Make a will to avoid the unintended consequences of intestacy
With more people having large estates to leave when they die, experts have warned of the importance of making a will as Dying Matters Awareness Week draws to a close.
The Law Society, the representative body for solicitors in England and Wales, also spoke of the importance of ensuring your will is professionally written, as in England and Wales anyone can offer will-writing services, with no professional qualifications or training.
'Everyone knows that making a will is important to ensure that their wishes are carried out after their death, but it is all too easy to keep it at the bottom of the to-do list,' says Jonathan Smithers, president of the Law Society.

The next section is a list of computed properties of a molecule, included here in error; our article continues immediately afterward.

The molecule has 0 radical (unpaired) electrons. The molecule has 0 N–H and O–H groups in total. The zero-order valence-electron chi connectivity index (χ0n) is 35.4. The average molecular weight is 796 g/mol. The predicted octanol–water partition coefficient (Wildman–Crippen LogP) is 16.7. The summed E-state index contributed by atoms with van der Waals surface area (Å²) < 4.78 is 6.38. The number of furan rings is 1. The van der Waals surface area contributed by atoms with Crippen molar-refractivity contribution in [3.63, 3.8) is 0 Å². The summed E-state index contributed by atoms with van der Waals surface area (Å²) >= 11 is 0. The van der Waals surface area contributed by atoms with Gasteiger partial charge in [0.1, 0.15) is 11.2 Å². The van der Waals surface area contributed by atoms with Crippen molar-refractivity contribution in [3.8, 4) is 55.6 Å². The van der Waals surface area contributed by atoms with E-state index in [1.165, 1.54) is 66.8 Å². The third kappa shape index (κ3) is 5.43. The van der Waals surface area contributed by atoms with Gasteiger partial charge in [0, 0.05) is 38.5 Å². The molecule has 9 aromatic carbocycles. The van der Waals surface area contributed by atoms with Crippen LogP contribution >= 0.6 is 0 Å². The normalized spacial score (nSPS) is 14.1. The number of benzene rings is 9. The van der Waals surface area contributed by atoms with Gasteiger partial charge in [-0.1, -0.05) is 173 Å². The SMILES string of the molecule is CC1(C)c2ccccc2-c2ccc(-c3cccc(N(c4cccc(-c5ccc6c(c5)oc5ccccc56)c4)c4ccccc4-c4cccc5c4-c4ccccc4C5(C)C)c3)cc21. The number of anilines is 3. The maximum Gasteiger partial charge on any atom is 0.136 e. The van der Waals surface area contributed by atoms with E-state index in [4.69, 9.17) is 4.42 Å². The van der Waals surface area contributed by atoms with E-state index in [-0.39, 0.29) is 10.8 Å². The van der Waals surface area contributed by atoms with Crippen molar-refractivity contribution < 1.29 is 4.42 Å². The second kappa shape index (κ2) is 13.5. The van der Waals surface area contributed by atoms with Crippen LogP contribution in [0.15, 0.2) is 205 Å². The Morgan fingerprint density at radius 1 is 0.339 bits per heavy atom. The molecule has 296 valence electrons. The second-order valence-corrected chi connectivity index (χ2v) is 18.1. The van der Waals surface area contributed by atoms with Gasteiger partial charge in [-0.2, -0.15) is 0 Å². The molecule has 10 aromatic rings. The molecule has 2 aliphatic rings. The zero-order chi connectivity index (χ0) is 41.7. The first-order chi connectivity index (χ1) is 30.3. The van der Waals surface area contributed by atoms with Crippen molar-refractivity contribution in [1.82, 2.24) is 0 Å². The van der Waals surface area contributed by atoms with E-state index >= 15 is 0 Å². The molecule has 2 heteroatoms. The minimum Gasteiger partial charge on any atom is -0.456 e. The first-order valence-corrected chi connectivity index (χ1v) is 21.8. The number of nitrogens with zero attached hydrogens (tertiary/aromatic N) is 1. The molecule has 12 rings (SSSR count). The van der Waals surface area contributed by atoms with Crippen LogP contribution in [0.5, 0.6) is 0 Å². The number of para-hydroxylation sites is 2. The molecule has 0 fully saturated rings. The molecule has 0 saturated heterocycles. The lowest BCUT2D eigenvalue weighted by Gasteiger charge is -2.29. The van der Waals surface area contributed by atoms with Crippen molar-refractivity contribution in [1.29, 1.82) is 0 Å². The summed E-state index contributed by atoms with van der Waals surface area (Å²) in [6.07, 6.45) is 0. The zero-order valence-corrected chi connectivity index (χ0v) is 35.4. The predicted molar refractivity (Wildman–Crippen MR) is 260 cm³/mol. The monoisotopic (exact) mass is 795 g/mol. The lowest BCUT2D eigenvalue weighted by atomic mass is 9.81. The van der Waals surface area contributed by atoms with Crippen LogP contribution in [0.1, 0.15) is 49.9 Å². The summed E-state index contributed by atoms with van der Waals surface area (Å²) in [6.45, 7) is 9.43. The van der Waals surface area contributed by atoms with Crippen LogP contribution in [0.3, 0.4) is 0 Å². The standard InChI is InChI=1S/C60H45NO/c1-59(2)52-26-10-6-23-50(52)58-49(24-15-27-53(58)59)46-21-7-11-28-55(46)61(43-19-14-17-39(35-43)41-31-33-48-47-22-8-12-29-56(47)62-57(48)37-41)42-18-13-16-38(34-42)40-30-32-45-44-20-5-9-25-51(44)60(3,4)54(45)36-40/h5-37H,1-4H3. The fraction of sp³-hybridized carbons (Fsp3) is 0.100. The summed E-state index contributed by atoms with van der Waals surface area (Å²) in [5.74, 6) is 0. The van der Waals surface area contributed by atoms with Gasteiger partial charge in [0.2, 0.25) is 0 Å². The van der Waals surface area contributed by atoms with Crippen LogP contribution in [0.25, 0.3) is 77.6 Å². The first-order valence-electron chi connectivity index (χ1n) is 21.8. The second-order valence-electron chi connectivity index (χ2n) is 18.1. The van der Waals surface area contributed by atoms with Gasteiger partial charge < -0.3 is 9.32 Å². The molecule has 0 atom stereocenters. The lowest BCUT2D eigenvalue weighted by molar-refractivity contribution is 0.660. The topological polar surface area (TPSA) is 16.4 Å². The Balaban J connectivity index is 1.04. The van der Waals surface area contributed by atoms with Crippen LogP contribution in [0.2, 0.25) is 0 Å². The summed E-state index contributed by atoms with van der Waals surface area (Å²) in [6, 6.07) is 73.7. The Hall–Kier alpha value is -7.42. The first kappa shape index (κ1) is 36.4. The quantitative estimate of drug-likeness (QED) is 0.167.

He explains it is important to 'think about who you would want to benefit and to get your will drawn so you and your family can have peace of mind'.
If you die without leaving a will, your estate will be distributed according to the rules of intestacy. Under these rules, only married or civil partners and some other close relatives can inherit, and the amount they receive is prescribed.
Not only should you have a will written, it is also important to make sure it is drawn up by a properly qualified solicitor, the society adds, as a badly written document could be costly.
'It is worth taking care over a will to make sure that you understand tax liabilities and property rights are properly addressed,' adds Smithers.
'Cheap offers can come at a high price - a badly written will can be financially and emotionally harmful for family and friends.
'A solicitor can help explain the complexities, help you avoid any pitfalls [and] help you avoid inadvertently leaving behind problems for loved ones.'
The Law Society runs a service that helps people find a local solicitor to talk to throughout England and Wales.